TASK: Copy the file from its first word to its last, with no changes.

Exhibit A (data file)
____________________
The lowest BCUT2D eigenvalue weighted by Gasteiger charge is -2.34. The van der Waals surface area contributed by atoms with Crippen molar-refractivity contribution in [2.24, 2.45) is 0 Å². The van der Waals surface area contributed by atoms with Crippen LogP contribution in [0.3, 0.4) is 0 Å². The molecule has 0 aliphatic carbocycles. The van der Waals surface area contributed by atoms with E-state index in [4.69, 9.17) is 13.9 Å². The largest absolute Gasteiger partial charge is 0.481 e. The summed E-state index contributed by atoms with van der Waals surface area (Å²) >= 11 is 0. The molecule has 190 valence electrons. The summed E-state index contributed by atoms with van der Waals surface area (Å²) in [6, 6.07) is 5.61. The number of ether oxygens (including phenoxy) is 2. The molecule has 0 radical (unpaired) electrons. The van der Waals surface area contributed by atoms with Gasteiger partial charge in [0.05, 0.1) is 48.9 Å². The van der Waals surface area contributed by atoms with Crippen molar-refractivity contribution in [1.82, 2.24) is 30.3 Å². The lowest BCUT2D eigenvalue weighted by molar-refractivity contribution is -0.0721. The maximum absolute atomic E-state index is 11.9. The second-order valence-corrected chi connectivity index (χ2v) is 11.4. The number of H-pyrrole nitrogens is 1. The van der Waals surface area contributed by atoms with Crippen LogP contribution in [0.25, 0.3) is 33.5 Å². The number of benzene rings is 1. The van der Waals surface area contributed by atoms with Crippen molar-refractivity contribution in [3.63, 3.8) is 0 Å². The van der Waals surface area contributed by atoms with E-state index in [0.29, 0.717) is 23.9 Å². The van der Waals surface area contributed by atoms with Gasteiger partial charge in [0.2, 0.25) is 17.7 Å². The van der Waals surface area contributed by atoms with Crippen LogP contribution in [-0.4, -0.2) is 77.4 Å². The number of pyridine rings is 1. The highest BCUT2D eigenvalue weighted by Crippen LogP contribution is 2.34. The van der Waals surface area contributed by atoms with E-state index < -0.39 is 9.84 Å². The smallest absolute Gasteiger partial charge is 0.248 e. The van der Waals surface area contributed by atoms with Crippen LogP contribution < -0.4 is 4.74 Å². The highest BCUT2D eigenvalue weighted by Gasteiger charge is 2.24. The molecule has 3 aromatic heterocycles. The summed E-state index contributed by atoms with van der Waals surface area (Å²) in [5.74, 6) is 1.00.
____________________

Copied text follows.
The lowest BCUT2D eigenvalue weighted by Gasteiger charge is -2.34. The van der Waals surface area contributed by atoms with Crippen molar-refractivity contribution in [2.24, 2.45) is 0 Å². The van der Waals surface area contributed by atoms with Crippen LogP contribution in [0.3, 0.4) is 0 Å². The molecule has 0 aliphatic carbocycles. The van der Waals surface area contributed by atoms with E-state index in [4.69, 9.17) is 13.9 Å². The largest absolute Gasteiger partial charge is 0.481 e. The summed E-state index contributed by atoms with van der Waals surface area (Å²) >= 11 is 0. The molecule has 190 valence electrons. The summed E-state index contributed by atoms with van der Waals surface area (Å²) in [6, 6.07) is 5.61. The number of ether oxygens (including phenoxy) is 2. The molecule has 0 radical (unpaired) electrons. The van der Waals surface area contributed by atoms with Gasteiger partial charge in [0.05, 0.1) is 48.9 Å². The van der Waals surface area contributed by atoms with Crippen molar-refractivity contribution in [1.82, 2.24) is 30.3 Å². The lowest BCUT2D eigenvalue weighted by molar-refractivity contribution is -0.0721. The maximum absolute atomic E-state index is 11.9. The second-order valence-corrected chi connectivity index (χ2v) is 11.4. The number of H-pyrrole nitrogens is 1. The van der Waals surface area contributed by atoms with Crippen LogP contribution in [0.25, 0.3) is 33.5 Å². The number of benzene rings is 1. The van der Waals surface area contributed by atoms with Crippen molar-refractivity contribution in [3.63, 3.8) is 0 Å². The van der Waals surface area contributed by atoms with E-state index in [0.29, 0.717) is 23.9 Å². The van der Waals surface area contributed by atoms with Gasteiger partial charge in [0.2, 0.25) is 17.7 Å². The van der Waals surface area contributed by atoms with Crippen LogP contribution in [-0.4, -0.2) is 77.4 Å². The number of pyridine rings is 1. The highest BCUT2D eigenvalue weighted by Crippen LogP contribution is 2.34. The van der Waals surface area contributed by atoms with E-state index < -0.39 is 9.84 Å². The smallest absolute Gasteiger partial charge is 0.248 e. The van der Waals surface area contributed by atoms with Crippen LogP contribution < -0.4 is 4.74 Å². The highest BCUT2D eigenvalue weighted by Gasteiger charge is 2.24. The molecule has 3 aromatic heterocycles. The summed E-state index contributed by atoms with van der Waals surface area (Å²) in [5.74, 6) is 1.00.